I worry about Sony's new PSP. After the shock of the impressive visuals of Sony's next-generation portable, the PlayStation Vita, had become familiar, after the pleasant surprise of the new handheld's price settled in ($249 USD, the launch price of a PSPgo), I started thinking about the harsher realities of the Vita. Is it just another PSP?
I was an early adopter of the PSP. I enjoyed it for Lumines, Mega Man Powered Up and Wipeout Pure, later for Jeanne d'Arc, and most recently for Tactics Ogre: Let Us Cling Together. I wound up enjoying my Nintendo DS more, mostly for game experiences that I believed I couldn't get anywhere else.
My PSP rarely gets attention anymore, largely because its experiences felt lesser than similar experiences on consoles. So I fretted a bit: What if the Vita is another PSP? What if there just wasn't enough to differentiate Sony's next, glossy, graphically rich portable game machine? That was a question I posed to PlayStation's Shuhei Yoshida, president of Sony Computer Entertainment's worldwide studios.
"That's a question we asked ourselves when we started working on Vita," Yoshida said in a recent interview with Kotaku. "We looked back on PSP, what we did right and what we didn't do right with the platform. We were too happy with ourselves, having a PS2-like experience on a portable at that time. We didn't go too much further from there.
"The initial couple years were great," he continues. "People were excited to be able to play 3D graphics on the go, but after a couple years, people get used to looking at pretty pictures."
Yoshida's story of the PSP, its initial appeal as a portable version of the Sony's best-selling PlayStation 2 and the dulling of its shine, feels familiar to me.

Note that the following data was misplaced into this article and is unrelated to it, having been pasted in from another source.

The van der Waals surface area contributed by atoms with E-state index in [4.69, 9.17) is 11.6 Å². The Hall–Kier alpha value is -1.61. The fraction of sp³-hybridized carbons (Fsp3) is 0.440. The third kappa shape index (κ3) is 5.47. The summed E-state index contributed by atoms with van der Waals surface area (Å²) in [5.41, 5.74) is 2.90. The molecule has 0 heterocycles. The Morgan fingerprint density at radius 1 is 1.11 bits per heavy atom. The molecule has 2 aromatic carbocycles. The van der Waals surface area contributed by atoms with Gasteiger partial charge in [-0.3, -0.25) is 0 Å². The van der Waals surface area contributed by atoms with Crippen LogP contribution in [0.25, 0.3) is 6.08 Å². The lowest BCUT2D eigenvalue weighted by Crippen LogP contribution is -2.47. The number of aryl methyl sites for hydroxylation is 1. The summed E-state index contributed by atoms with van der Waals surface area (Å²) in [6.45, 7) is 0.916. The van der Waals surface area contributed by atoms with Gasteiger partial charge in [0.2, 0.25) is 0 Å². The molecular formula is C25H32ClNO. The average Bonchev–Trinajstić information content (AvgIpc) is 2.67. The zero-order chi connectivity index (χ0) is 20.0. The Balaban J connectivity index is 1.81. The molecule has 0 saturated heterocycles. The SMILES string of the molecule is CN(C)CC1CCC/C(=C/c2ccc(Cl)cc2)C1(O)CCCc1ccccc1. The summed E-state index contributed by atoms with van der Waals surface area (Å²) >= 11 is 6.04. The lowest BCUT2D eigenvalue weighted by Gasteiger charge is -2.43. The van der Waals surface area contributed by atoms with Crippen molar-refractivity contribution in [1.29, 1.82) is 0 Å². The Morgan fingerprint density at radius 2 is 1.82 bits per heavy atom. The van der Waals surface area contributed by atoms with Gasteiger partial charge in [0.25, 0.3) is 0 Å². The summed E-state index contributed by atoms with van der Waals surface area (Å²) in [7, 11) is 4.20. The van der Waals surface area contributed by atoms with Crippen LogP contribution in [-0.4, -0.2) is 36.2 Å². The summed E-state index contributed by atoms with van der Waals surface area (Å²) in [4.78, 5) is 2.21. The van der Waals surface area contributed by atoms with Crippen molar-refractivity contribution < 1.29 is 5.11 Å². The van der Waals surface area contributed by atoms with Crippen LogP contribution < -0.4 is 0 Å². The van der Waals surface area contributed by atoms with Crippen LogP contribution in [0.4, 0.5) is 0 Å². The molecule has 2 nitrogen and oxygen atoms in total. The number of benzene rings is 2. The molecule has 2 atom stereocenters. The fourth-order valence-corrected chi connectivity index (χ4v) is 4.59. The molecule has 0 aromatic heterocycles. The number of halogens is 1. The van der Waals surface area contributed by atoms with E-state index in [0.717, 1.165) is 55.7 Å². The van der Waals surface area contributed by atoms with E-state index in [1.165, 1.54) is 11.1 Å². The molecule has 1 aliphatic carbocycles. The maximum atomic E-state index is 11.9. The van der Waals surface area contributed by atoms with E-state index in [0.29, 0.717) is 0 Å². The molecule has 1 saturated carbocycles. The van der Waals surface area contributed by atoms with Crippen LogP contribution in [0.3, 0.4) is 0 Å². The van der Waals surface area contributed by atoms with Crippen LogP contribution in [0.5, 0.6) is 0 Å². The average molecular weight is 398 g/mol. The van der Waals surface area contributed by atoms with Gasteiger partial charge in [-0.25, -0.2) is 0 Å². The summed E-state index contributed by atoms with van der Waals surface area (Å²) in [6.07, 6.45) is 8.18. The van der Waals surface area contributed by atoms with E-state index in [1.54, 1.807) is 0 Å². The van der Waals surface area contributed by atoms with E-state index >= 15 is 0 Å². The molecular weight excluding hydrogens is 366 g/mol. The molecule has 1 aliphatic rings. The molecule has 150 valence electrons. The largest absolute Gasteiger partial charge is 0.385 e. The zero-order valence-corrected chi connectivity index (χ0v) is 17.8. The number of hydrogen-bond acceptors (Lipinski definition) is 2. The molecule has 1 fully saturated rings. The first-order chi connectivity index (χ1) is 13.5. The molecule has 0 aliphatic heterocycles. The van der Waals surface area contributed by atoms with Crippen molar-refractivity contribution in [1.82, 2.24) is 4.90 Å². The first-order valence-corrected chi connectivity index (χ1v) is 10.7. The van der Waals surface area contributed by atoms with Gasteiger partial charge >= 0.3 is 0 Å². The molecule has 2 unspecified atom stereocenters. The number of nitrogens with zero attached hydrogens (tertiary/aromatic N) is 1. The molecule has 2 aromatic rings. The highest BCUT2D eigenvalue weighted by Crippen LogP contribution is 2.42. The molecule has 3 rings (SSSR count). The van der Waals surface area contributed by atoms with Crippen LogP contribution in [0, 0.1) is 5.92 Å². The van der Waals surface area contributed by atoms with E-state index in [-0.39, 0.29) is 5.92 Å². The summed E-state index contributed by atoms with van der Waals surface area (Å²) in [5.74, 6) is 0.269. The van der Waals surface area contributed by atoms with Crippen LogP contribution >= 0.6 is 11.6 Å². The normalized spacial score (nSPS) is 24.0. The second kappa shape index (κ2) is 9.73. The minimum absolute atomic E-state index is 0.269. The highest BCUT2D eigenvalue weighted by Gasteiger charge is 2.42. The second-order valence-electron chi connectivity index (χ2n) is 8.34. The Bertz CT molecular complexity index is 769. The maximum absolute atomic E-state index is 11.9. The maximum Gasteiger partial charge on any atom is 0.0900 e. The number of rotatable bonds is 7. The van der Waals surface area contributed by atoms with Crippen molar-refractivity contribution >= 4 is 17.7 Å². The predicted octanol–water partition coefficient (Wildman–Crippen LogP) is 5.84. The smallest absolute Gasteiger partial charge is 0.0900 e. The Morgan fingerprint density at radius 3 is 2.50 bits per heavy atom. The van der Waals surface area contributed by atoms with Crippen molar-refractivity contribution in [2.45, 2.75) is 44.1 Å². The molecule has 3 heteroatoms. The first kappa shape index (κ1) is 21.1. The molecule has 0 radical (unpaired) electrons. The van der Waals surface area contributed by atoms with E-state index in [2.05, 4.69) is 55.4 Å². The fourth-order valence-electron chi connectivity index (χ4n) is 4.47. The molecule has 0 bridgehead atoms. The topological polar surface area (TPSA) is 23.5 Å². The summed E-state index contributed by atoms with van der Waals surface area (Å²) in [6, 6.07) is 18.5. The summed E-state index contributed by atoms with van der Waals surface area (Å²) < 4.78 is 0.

"When you compare the gaming experience on PSP to what you get on PlayStation 2 and later on PS3, because of the bigger screen on the TV and the dual analog sticks, [players] feel compromised playing on PSP," he explains, quite frankly. "You're not getting much unique on the PSP."
That had to change. In designing the PlayStation Vita's interface, its dual touch panels, its dual analog sticks, gyroscopic control, Yoshida says it was game developers who pushed Sony's engineering team to offer something more unique and compelling in the long term for the platform.
"That was the thing at the very beginning of designing the hardware that we wanted to overcome," he says. "Of course, we wanted to offer better visuals. That's the 'gene' of PlayStation."
Yoshida and his teams sounded concerned about Vita games being indistinguishable in their appeal from their PlayStation 3 siblings too. He says his studios "spent a lot of time looking at it, evaluating devices and creating prototypes of games," short demos that focused on making Vita games special.
We've seen some of the more interesting uses of the Vita in games like Sound Shapes, LittleBigPlanet, Gravity and Little Deviants. We've seen very handsome games that showcase Vita's power, like Uncharted: Golden Abyss. Perhaps its most intriguing function is cloud save sharing between the Vita and PlayStation 3, a better leap forward for PlayStation connectivity.
"Hopefully, as people try more of our titles, people will see this is what makes the Vita unique from consoles," he says.
Sony's PlayStation Vita also has another concern: development support, which has slowed dramatically in the West. I asked Yoshida if Japan really needs the Vita right now, as the original PSP is still going strong, still well supported. Surely North America and Europe should get it first, I proposed, hoping that he might offer hints about the Vita's release date.
"It's very interesting issue that we have faced in the different regions," Yoshida said, dodging slightly. "Some of the people in Japan insisted that Japan can wait longer for the Vita. The PSP is still so popular. Some of them fear that once we announced Vita, like we did in January, that we might lose momentum, but it didn't."
"Each region has its own situations, but we are trying to take the best of those situations," he added. "Development support from Japanese companies has been incredibly strong; they have some of their best teams working on portable systems. And that's one of the biggest reasons why the PSP is so popular."
I like the Vita's chances. I've liked many of its early games. I want to continue liking its later games for their own unique capabilities. I hope that it's not another PSP.